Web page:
Once again, the United States Patent and Trademark Office has cancelled the National Football League’s trademark registrations for the nickname ‘Redskins,’ in association with the Washington Redskins football team, on the grounds that the name disparages Native Americans, and this time the decision could actually stick.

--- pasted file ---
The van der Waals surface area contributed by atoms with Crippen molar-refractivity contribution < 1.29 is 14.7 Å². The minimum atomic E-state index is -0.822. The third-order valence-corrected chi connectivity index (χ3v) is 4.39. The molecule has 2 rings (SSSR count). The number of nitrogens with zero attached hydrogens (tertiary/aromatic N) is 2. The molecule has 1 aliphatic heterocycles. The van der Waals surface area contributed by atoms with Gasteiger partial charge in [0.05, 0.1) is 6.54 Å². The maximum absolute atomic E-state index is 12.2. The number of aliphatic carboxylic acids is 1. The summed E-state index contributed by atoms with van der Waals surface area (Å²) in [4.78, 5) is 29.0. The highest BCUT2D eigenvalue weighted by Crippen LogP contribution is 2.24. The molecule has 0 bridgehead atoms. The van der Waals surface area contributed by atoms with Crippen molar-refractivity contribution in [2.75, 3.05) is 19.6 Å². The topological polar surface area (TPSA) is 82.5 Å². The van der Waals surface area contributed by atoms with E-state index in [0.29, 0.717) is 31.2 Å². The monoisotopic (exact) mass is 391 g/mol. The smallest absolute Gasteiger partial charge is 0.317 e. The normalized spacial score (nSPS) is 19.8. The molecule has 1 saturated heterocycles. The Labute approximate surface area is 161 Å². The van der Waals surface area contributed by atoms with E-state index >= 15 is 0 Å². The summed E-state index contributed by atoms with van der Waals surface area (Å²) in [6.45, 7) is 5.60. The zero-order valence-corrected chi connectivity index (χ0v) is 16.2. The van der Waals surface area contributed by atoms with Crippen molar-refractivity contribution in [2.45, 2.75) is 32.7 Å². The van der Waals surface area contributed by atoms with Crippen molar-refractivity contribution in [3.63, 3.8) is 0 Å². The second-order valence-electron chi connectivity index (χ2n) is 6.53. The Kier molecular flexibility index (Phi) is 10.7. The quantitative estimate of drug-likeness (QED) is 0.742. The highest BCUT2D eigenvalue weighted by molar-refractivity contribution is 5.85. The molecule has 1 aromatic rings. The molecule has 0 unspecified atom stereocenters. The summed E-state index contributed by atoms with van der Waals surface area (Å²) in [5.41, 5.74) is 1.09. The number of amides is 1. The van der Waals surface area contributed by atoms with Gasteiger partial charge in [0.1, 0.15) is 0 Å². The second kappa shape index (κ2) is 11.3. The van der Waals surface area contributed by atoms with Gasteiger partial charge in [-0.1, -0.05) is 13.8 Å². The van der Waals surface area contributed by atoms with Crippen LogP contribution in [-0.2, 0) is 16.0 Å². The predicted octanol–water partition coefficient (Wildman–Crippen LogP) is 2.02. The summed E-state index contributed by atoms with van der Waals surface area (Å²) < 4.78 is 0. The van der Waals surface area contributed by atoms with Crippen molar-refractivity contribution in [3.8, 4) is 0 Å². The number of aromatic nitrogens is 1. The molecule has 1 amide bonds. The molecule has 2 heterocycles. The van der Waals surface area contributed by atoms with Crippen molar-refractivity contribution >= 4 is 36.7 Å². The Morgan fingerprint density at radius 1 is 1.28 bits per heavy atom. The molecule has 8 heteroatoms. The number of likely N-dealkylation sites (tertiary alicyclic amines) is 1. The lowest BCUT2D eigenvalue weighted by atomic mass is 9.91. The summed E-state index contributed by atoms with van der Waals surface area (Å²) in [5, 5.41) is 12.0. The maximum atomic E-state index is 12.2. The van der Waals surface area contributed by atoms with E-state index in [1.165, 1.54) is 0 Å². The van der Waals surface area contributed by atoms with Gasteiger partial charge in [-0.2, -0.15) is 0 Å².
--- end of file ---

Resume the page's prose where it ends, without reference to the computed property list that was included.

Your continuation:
On June 18, 2014, the USPTO’s Trademark Trial and Appeal Board cancelled six trademark registrations for variations of the name ‘Redskins’ registered under the Lanham Act by respondent Pro-Football, Inc. (owner and operator of the Redskins). The Board held that, pursuant to Section 14(3) of the Lanham Act, the trademarks had been registered in violation of Section 2(a), which prohibits trademarks consisting of “matter which may disparage . . . persons, living or dead, institutions, beliefs, or national symbols, or bring them into contempt, or disrepute.” After an exhaustive review of the record, the Board concluded that the petitioners—five Native Americans—had sufficiently demonstrated that a “substantial composite of Native Americans” found the name to be disparaging in connection with Pro-Football’s services. The Board noted that a ‘substantial composite’ of a group did not necessarily mean a majority of that group, and it rejected any argument that a ‘substantial composite’ of a group required homogenous opinions within that group. Interestingly, while the Board’s decision cancelled registrations pertaining to the name ‘Redskins’ and several variations of the name that occur in combination with logos, the plain Washington Redskins team logo itself was not cancelled because it was not at issue in the case. Continue reading